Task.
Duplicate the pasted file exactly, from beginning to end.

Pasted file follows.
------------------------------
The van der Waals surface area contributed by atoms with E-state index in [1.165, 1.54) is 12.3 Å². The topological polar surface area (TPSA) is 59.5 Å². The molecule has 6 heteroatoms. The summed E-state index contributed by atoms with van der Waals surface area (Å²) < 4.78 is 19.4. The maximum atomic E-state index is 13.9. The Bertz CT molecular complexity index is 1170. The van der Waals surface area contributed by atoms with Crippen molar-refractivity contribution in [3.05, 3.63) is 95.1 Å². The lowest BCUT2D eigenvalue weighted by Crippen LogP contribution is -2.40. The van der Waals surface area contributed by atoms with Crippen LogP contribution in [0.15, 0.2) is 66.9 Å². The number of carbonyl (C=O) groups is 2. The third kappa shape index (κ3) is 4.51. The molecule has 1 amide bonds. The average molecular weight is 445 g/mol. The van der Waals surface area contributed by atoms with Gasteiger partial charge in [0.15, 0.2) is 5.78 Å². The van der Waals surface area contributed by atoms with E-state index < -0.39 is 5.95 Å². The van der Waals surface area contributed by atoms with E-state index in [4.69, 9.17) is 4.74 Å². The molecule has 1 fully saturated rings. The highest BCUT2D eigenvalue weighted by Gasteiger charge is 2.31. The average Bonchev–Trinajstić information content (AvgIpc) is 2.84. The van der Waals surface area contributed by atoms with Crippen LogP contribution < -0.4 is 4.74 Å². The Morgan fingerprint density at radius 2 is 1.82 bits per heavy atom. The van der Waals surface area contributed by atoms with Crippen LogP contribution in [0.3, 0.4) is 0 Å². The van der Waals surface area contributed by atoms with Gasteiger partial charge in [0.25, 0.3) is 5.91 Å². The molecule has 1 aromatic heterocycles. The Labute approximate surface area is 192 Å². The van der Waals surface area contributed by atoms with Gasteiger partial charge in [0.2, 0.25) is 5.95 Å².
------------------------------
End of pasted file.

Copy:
The van der Waals surface area contributed by atoms with E-state index in [1.165, 1.54) is 12.3 Å². The topological polar surface area (TPSA) is 59.5 Å². The molecule has 6 heteroatoms. The summed E-state index contributed by atoms with van der Waals surface area (Å²) < 4.78 is 19.4. The maximum atomic E-state index is 13.9. The Bertz CT molecular complexity index is 1170. The van der Waals surface area contributed by atoms with Crippen molar-refractivity contribution in [3.05, 3.63) is 95.1 Å². The lowest BCUT2D eigenvalue weighted by Crippen LogP contribution is -2.40. The van der Waals surface area contributed by atoms with Crippen LogP contribution in [0.15, 0.2) is 66.9 Å². The number of carbonyl (C=O) groups is 2. The third kappa shape index (κ3) is 4.51. The molecule has 1 amide bonds. The average molecular weight is 445 g/mol. The van der Waals surface area contributed by atoms with Gasteiger partial charge in [0.15, 0.2) is 5.78 Å². The van der Waals surface area contributed by atoms with E-state index < -0.39 is 5.95 Å². The van der Waals surface area contributed by atoms with E-state index in [4.69, 9.17) is 4.74 Å². The molecule has 1 fully saturated rings. The highest BCUT2D eigenvalue weighted by Gasteiger charge is 2.31. The average Bonchev–Trinajstić information content (AvgIpc) is 2.84. The van der Waals surface area contributed by atoms with Crippen LogP contribution < -0.4 is 4.74 Å². The Morgan fingerprint density at radius 2 is 1.82 bits per heavy atom. The van der Waals surface area contributed by atoms with Crippen LogP contribution in [0.3, 0.4) is 0 Å². The van der Waals surface area contributed by atoms with Gasteiger partial charge in [0.25, 0.3) is 5.91 Å². The molecule has 1 aromatic heterocycles. The Labute approximate surface area is 192 Å². The van der Waals surface area contributed by atoms with Gasteiger partial charge in [0.2, 0.25) is 5.95 Å².